Bergamot (Citrus medica L. var. sarcodactylis) has been applied as a medicinal plant just because of its stomachic, antifungal, and bacteriostatic properties [12]. Bergamot, also called finger citron, is one of the species of Citrus [13]. The carpels of finger citron split, causing a finger-like fruit shape [14]. The flowers, leaves, and fruits of bergamot can be used as medicine, which play roles in soothing the liver and relieving depression [15]. Bergamot peel is mostly used to distill bergamot essential oil (BEO) while bergamot juice (BJ) is obtained by squeezing the endocarp of the fruits [16]. Evidences indicated that BEO could show some properties like anti-inflammation, immunomodulatory, and wound healing [17]. The flavonoid-rich fraction of BJ could also exhibit anti-inflammatory and antioxidant activities [16]. Sweet orange (Citrus sinensis (L.) Osbeck) is another member of the Citrus genus fruit which becomes more and more popular in recent years. According to the previous research, sweet orange was widely consumed as fresh fruit and juice, while the peel was also rich in essential oils [18]. Sweet orange juice is one of the natural sources of large amounts of vitamin C, flavonoids, and other bioactive compounds with potential effects on the inflammatory response [19]. Sweet orange essential oil is one of the important natural plant essential oils, with an attractive orange flavor, which was reported to have stress-relief, antifungal, anticarcinogenic, and radical-scavenging properties [2022]. Moreover, formulations based on orange and sweet basil oils were effective in treating acne vulgaris [23]. Based on the potential physiological activities of bergamot and sweet orange, it is interesting to figure out whether they could show effects on alleviating acne vulgaris. Is it the juice or essential oil that plays roles in improving acne vulgaris? What is the difference between bergamot and sweet orange in ameliorating acne vulgaris?

Therefore, this study was aimed at investigating the effects of different doses of bergamot essential oil, bergamot juice, sweet orange essential oil, and sweet orange juice on acne vulgaris caused by excessive androgen secretion. Since acne vulgaris is associated with elevated levels of androgen, the golden hamster animal model was used in our research, which was frequently used to study acne vulgaris based on the flank sebaceous gland [2426].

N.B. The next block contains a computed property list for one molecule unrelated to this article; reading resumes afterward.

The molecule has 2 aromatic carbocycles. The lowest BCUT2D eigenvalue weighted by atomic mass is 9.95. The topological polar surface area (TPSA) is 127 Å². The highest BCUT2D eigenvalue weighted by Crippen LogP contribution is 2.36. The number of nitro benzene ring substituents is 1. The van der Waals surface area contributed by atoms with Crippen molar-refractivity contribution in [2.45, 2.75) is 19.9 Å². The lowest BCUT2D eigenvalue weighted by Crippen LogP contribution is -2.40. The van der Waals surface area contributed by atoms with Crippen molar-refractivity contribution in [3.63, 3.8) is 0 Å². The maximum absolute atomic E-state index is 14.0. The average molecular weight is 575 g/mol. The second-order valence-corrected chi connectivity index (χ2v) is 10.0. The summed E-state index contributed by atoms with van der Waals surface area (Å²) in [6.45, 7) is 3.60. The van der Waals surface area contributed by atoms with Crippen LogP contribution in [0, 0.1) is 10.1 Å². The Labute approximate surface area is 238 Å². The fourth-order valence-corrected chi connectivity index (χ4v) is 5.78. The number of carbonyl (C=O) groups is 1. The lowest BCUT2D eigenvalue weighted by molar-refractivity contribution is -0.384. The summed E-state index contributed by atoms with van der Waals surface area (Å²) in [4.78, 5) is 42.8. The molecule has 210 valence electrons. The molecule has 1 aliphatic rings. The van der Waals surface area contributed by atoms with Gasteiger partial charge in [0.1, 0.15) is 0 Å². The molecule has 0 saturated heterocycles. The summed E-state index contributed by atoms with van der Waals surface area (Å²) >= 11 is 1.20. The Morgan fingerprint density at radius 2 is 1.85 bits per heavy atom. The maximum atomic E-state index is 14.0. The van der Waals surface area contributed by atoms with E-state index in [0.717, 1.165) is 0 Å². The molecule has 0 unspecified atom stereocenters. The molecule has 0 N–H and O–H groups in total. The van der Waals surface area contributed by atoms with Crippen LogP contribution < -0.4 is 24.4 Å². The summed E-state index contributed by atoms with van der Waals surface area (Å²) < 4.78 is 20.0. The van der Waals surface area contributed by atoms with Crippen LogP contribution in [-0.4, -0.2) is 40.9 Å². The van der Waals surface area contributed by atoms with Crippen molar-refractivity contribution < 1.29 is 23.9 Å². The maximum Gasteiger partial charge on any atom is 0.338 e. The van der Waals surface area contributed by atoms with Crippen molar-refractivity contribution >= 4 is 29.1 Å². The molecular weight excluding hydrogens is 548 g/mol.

2. Materials and Methods

2.1. Materials and Reagents

Commercial kits of triglyceride (TG) and enzyme-linked immunosorbent assay (ELISA) commercial kits of caspase-3 were obtained from Nanjing Jiancheng Bioengineering Institute (Nanjing, China), while ELISA kits of testosterone (T), estrogen 2 (E2), interleukin-1α (IL-1α), interleukin-6 (IL-6), tumor necrosis factor-α (TNF-α), matrix metalloproteinase-2 (MMP-2), and matrix metalloproteinase-9 (MMP-9) were purchased from Keyingmei Biotechnology and Science Inc. (Beijing, China). Other chemical reagents were purchased from Sinopharm Chemical Reagent Co., Ltd. (Beijing, China). Compound pearl acne capsules were produced by Shaanxi Dongtai Pharmaceutical Co., Ltd. (Xianyang, China).

2.2. Preparation of Bergamot Juice

After fresh bergamot was cleaned and peeled, peeled bergamot was cut into small pieces of to be crushed with the juice extractor. Finally, the bergamot juice was obtained by filtering after placing at 4°C overnight.

2.3. Preparation of Bergamot Essential Oil

The peel fractions were diced into small pieces of , which were mixed with distilled water at a ratio of 1 : 4 (/). After subjecting small peel fractions to steam distillation for 2 h, the obtained mixtures were dehydrated with anhydrous sodium sulfate. Then, the remaining mixture was strained to remove anhydrous sodium sulfate. Subsequently, the bergamot essential oil was collected after filtration.

2.4. Preparation of Sweet Orange Juice

After fresh sweet oranges were cleaned and peeled, peeled oranges were cut into small pieces of to be crushed with the juice extractor. Finally, the sweet orange juice was obtained by filtering after placing at 4°C overnight.

2.5. Preparation of Sweet Orange Essential Oil

The peel fractions were diced into small pieces of , which were mixed with distilled water at a ratio of 1 : 6 (/). After subjecting small peel fractions to steam distillation for 6 h, the obtained mixtures were dehydrated with anhydrous sodium sulfate. Then, the remaining mixture was strained to remove anhydrous sodium sulfate. Subsequently, the sweet orange essential oil was collected after filtration.

2.6. Preparation of Solution for Gavage